New low back pain treatment guidelines from the American College of Physicians (ACP) were released last week in the Annals of Internal Medicine. Based on a report on the evidence, the ACP concluded that nonpharmacological therapy offered not fewer benefits and greater risks than pharmacological interventions for low back pain.

It further advocates that pharmacological treatment ought to be looked at if these treatments fail and the drug choice that is favored is nonsteroidal anti-inflammatory drugs. The ACP advised that opioids should be utilized only as a last resort and only after considering whether the potential gains outweigh the dangers.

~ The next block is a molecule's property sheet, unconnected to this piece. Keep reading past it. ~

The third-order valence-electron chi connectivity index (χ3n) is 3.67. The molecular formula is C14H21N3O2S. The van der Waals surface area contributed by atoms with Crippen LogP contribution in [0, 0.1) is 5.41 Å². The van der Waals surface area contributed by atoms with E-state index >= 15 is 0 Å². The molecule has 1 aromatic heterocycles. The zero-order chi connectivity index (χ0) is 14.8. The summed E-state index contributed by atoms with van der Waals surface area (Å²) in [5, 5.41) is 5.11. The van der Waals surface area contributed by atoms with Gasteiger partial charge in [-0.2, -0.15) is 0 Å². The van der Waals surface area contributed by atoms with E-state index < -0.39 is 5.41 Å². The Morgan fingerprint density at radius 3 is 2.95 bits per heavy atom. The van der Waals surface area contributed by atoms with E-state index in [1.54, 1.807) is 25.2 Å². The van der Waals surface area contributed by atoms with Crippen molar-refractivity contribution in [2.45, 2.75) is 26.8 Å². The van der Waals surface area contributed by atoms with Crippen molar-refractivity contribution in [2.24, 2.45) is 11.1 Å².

While safer, more effective treatments are ignored “Too many pain patients are damaged by poorly checked drugs,” says Perlin. Nevertheless, she includes, “ These guidelines that are new won’t help most pain patients because health insurance companies refuse to pay for the treatments that are recommended and few patients can afford to buy them out of pocket. Insurance companies should be required to fund all these therapies.” Perlin has developed a legislative proposal to deal with this problem, the Pain Treatment Parity Act, and contains a request on Change.org to encourage its adoption. More details on the subject can be accessed at lower back pain forum.

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